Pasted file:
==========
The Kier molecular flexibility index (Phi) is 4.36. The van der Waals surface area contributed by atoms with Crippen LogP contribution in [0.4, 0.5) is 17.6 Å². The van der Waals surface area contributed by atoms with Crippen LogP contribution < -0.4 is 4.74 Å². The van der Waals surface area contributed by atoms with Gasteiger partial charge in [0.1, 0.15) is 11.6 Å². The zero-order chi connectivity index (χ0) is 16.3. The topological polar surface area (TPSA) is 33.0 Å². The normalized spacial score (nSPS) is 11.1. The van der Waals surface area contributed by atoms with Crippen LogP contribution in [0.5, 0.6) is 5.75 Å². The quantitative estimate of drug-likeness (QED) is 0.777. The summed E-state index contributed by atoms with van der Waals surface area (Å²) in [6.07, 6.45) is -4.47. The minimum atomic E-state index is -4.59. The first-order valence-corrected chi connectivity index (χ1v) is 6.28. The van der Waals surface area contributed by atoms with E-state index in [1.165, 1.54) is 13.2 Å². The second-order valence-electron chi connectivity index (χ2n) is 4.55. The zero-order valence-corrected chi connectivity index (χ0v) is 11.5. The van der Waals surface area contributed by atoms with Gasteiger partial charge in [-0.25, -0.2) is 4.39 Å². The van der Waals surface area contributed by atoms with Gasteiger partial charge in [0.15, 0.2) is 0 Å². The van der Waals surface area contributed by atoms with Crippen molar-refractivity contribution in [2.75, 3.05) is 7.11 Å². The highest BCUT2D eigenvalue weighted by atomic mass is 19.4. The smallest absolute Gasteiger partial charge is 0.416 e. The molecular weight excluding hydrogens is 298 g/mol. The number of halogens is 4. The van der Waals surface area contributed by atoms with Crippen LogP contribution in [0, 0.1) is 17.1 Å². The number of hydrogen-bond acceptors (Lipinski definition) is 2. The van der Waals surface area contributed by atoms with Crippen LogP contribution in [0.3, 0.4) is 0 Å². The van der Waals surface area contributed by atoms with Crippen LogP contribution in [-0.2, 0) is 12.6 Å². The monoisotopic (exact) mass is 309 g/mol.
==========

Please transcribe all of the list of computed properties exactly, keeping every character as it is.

The Kier molecular flexibility index (Phi) is 4.36. The van der Waals surface area contributed by atoms with Crippen LogP contribution in [0.4, 0.5) is 17.6 Å². The van der Waals surface area contributed by atoms with Crippen LogP contribution < -0.4 is 4.74 Å². The van der Waals surface area contributed by atoms with Gasteiger partial charge in [0.1, 0.15) is 11.6 Å². The zero-order chi connectivity index (χ0) is 16.3. The topological polar surface area (TPSA) is 33.0 Å². The normalized spacial score (nSPS) is 11.1. The van der Waals surface area contributed by atoms with Crippen LogP contribution in [0.5, 0.6) is 5.75 Å². The quantitative estimate of drug-likeness (QED) is 0.777. The summed E-state index contributed by atoms with van der Waals surface area (Å²) in [6.07, 6.45) is -4.47. The minimum atomic E-state index is -4.59. The first-order valence-corrected chi connectivity index (χ1v) is 6.28. The van der Waals surface area contributed by atoms with E-state index in [1.165, 1.54) is 13.2 Å². The second-order valence-electron chi connectivity index (χ2n) is 4.55. The zero-order valence-corrected chi connectivity index (χ0v) is 11.5. The van der Waals surface area contributed by atoms with Gasteiger partial charge in [-0.25, -0.2) is 4.39 Å². The van der Waals surface area contributed by atoms with Gasteiger partial charge in [0.15, 0.2) is 0 Å². The van der Waals surface area contributed by atoms with Crippen molar-refractivity contribution in [2.75, 3.05) is 7.11 Å². The highest BCUT2D eigenvalue weighted by atomic mass is 19.4. The smallest absolute Gasteiger partial charge is 0.416 e. The molecular weight excluding hydrogens is 298 g/mol. The number of halogens is 4. The van der Waals surface area contributed by atoms with Crippen LogP contribution in [0, 0.1) is 17.1 Å². The number of hydrogen-bond acceptors (Lipinski definition) is 2. The van der Waals surface area contributed by atoms with Crippen LogP contribution in [0.3, 0.4) is 0 Å². The van der Waals surface area contributed by atoms with Crippen LogP contribution in [-0.2, 0) is 12.6 Å². The monoisotopic (exact) mass is 309 g/mol.